The Future Of B-School: An Interview With Florida Dean John Kraft

The University of Florida's Hough School of Business

The University of Florida’s Hough School of Business

Do you see continued expansion of the one-year specialty master’s in business (and if so how that will materialize)?

The one-year specialty master’s, the way they’re working in the U.S., we’ve had them going back to 1997. We targeted them to fill gaps between students getting an undergrad degree, whether it was in business or non-business, and then trying to come back and get an MBA. So we coupled a lot of ours as 401 programs: Get a degree and stay on for an extra year and you get a specialized master’s. It gets you a credential, allows you to stay in school for another year (particularly if you’re coming in with a significant amount of advanced placement credits), and it enhances your job opportunities. And those have all been traditional live programs…They give scale in our courses that drive down cost and then you can offer more electives for the traditional MBA students.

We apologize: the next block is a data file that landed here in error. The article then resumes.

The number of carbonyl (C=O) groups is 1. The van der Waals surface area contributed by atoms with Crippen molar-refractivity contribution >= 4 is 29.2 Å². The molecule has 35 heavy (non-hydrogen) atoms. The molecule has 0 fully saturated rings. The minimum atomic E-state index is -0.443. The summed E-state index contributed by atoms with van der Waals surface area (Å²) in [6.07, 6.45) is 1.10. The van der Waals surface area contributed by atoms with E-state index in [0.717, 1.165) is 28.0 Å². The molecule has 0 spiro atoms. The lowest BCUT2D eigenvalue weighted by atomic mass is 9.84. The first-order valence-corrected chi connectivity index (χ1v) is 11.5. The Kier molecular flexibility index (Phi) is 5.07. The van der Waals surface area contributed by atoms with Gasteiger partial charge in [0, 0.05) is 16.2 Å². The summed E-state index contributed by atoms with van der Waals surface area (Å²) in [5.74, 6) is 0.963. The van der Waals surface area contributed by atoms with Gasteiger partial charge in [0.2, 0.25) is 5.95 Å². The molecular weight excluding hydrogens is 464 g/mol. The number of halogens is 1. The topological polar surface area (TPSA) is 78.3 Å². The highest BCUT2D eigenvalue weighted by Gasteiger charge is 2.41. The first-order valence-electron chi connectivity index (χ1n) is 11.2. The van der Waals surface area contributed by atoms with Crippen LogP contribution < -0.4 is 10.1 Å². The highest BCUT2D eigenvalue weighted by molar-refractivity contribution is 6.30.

I think what you’re going to find is that more-and-more schools are developing specialized masters and right now they’re focusing primarily on specialized masters that are traditional student model, where a student comes live and takes classes. That’s only a small time leap. You’re going to have more-and-more programs participating in specialized masters programs that are more on the weekends.  So not only can they capture their own populations of students at their school, but also capture students who graduated from somewhere else. If they take a job, they can continue on with their school without significant work experience. So that’s coming. And that will only push the traditional MBA programs further down the ladder.